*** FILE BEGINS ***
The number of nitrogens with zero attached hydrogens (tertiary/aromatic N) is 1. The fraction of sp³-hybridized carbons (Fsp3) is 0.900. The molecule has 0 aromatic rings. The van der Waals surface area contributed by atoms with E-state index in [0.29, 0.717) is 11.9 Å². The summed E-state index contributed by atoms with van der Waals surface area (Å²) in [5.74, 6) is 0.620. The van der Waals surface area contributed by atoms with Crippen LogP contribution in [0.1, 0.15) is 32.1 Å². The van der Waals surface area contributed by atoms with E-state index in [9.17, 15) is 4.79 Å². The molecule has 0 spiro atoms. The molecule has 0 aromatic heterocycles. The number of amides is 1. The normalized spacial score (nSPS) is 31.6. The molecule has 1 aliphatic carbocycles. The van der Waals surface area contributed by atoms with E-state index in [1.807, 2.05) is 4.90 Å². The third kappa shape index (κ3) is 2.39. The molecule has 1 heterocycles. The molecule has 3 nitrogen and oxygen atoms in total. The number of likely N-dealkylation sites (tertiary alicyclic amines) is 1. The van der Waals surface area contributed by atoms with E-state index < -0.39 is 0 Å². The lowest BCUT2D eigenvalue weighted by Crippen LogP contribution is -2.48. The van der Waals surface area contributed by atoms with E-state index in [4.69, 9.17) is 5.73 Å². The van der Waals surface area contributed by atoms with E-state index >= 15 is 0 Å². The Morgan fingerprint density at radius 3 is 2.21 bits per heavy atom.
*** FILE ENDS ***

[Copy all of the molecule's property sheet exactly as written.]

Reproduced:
The number of nitrogens with zero attached hydrogens (tertiary/aromatic N) is 1. The fraction of sp³-hybridized carbons (Fsp3) is 0.900. The molecule has 0 aromatic rings. The van der Waals surface area contributed by atoms with E-state index in [0.29, 0.717) is 11.9 Å². The summed E-state index contributed by atoms with van der Waals surface area (Å²) in [5.74, 6) is 0.620. The van der Waals surface area contributed by atoms with Crippen LogP contribution in [0.1, 0.15) is 32.1 Å². The van der Waals surface area contributed by atoms with E-state index in [9.17, 15) is 4.79 Å². The molecule has 0 spiro atoms. The molecule has 0 aromatic heterocycles. The number of amides is 1. The normalized spacial score (nSPS) is 31.6. The molecule has 1 aliphatic carbocycles. The van der Waals surface area contributed by atoms with E-state index in [1.807, 2.05) is 4.90 Å². The third kappa shape index (κ3) is 2.39. The molecule has 1 heterocycles. The molecule has 3 nitrogen and oxygen atoms in total. The number of likely N-dealkylation sites (tertiary alicyclic amines) is 1. The van der Waals surface area contributed by atoms with E-state index < -0.39 is 0 Å². The lowest BCUT2D eigenvalue weighted by Crippen LogP contribution is -2.48. The van der Waals surface area contributed by atoms with E-state index in [4.69, 9.17) is 5.73 Å². The van der Waals surface area contributed by atoms with E-state index >= 15 is 0 Å². The Morgan fingerprint density at radius 3 is 2.21 bits per heavy atom.